LIVE REVIEW: New Found Glory. Limelight, Belfast.

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By Laura Shields, Arts and Entertainments Editor @LauraShields86

New Found Glory’s “Pop Punks not Dead Tour” saw them visit Belfast for the first time in their eighteen year career. To say they received a warm welcome would be an understatement. Belfast relished every moment the band, modern pop-punk veterans in their own right now, were on stage.

Dublin based Alternative Rock band, Only Rivals started off what was to be a memorable night. Armed with an arson of alternative rock tracks, they play vigorously until their set runs short. So vigorously in fact that, bassist Sean Reid loses his hat. It is sheer defiance of science that keeps drummer Ally Doyle’s rooted to his head; the dangers of rocking out are real. Stephen Arkins jokes; “I guess these are all new songs to you guys”, as they play a combination of released and unreleased tracks. Their set is peppered with catchy riffs, melodic vocals and heavy drumming. Arkins engages the crowd with infamous roars of “1,2,3,4” and classic clap- alongs, urging them to the stage front; they unquestioningly oblige.

The next band up have travelled from further afield, all the way from New York City in fact. Candy Hearts truly bring the pop element to this tour. Lead singer Mariel Loveland swaps between the roles of guitarist and full on frontwoman effortlessly. Their catchy bubbly tunes have a feel-good factor that the crowd are lapping up. Reminiscent of early Paramore (not simply due to Mariel’s colourful hair and and sex), their bouncy tunes set the tone for the much more raucous New Found Glory to follow.

Actually, raucous doesn’t even aptly contain the experience that is New Found Glory’s set. That said it begins rather reservedly albeit theatrically. A projection of Judy Garland singing “Glory, Glory Hallelujah” acts as the third support act before the Floridian pop-punkers launch into “Selfless”, the opening track of their 2014 album, Resurrection. Within moments, a mosh pit makes the floor look like a swarm of angry bees in baseball hats. Lead guitarist Chad Gilbert points out that this is the band’s first time playing Belfast. Never mind third time being the charm, it seems the crowd in Limelight tonight are going to make this one count.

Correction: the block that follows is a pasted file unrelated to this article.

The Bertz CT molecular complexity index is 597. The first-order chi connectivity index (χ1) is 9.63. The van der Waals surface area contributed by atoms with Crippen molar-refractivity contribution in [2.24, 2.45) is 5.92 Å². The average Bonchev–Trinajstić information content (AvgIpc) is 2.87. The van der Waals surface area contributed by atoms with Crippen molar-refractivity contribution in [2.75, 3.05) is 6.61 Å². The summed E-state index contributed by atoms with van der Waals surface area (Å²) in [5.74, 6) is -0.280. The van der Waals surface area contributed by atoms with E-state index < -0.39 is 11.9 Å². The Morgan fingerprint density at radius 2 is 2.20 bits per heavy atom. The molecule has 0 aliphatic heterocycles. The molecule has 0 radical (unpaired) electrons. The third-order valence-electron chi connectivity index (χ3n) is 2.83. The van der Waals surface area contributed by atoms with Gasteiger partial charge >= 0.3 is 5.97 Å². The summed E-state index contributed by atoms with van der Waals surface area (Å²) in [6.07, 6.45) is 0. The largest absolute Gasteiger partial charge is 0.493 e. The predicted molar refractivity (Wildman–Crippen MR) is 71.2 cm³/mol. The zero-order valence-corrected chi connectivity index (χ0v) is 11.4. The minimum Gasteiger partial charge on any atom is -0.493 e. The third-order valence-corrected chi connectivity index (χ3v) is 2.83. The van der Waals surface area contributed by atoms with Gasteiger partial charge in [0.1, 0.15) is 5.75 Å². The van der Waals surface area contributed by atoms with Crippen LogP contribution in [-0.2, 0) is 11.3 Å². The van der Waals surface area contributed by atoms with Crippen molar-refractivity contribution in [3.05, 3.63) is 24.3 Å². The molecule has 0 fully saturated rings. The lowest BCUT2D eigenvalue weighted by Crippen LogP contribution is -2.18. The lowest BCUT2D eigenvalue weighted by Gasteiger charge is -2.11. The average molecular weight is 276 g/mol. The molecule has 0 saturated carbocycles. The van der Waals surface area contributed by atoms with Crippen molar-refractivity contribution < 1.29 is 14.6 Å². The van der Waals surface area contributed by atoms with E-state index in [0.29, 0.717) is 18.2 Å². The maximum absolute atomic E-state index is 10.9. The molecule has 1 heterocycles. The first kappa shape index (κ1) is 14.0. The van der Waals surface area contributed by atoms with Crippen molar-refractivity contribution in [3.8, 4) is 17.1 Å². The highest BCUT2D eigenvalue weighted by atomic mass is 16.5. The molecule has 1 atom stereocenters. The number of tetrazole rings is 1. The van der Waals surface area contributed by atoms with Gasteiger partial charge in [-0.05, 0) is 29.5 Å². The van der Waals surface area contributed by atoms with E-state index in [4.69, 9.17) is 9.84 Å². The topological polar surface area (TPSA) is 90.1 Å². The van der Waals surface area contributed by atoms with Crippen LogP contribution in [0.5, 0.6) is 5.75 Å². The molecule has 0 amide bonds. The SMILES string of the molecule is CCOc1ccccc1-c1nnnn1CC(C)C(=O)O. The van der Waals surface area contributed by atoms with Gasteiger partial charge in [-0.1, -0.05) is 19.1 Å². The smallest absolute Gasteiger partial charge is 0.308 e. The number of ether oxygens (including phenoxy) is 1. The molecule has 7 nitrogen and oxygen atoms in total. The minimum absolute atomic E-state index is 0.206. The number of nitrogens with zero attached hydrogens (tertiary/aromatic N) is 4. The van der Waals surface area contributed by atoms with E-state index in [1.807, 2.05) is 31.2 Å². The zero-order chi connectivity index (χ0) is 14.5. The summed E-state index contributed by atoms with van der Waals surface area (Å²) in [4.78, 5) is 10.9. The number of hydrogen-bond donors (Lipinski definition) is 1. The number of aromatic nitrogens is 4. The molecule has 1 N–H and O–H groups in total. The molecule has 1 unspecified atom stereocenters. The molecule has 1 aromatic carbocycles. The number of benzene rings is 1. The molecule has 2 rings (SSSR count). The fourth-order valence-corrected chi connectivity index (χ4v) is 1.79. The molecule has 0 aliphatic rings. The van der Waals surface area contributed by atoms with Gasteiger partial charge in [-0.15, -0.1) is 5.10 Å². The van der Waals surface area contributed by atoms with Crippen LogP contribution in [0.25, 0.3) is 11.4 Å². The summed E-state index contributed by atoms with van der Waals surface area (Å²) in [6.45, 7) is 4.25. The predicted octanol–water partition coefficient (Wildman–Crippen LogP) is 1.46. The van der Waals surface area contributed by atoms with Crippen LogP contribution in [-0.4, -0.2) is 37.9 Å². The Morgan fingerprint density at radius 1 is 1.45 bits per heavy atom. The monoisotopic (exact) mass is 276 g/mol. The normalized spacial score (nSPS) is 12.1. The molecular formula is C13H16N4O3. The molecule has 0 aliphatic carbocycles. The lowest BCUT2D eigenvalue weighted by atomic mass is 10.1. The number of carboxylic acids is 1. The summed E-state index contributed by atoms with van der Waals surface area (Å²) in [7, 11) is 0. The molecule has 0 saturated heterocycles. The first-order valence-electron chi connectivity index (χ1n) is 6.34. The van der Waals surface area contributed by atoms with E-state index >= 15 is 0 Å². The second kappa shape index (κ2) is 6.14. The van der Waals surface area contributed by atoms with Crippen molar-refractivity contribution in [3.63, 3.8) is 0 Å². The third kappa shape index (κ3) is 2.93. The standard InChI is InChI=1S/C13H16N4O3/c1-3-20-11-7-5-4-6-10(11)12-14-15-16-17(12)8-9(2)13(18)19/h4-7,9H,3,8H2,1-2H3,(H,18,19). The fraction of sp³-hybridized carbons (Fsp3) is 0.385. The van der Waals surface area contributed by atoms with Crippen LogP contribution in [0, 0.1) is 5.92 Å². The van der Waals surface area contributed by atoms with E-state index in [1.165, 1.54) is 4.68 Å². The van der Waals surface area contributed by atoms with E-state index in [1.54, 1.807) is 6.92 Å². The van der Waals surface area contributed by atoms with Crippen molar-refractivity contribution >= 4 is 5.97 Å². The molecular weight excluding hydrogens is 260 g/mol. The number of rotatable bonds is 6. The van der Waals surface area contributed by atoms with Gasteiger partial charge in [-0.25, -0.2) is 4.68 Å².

As the pit slows down, beer begins to fly and one ill-advised lighter can be seen flickering in the air as the band take a step back in time to perform 2000’s “Dressed To Kill”, the epitome of a teenage angst-y break-up song. It becomes evident early on that this is a night that will see New Found Glory showcase the range of their extensive back catalogue along a unique cover of Sixpence None The Richer’s “Kiss Me”.

There is no metaphorical barrier between fans and band as anecdotal stories come thick and fast peppered with well-meaning life advice; e.g. don’t be afraid to take chances, it’s not the chance you are afraid of but the failure. Immediately preceding this gem which any motivational poster would be proud of is the explosive new single, “Ready and Willing” with its party vibe.  The atmosphere is one of inclusivity and celebration. There is prescriptivism, but of the nicest possible kind as lead singer Jordan Pundik coaches the eager audience to sing along to “Stubborn”. This isn’t the only place where the crowd completely takes over singing duties tonight as their collective voices overpower Pundik’s during “The Story So Far”.

The band’s encore comprises of the Warning-era Green Day-esque ”Sonny”, the synth-sounds of “Hold My Hand” and the absolutely monumental “All Downhill From Here” which sees the climactic stage dives that were bound to happen all night. As Gilbert chuckles, “I’m so f**king glad we came to play here” it is obvious that the feeling is mutual.

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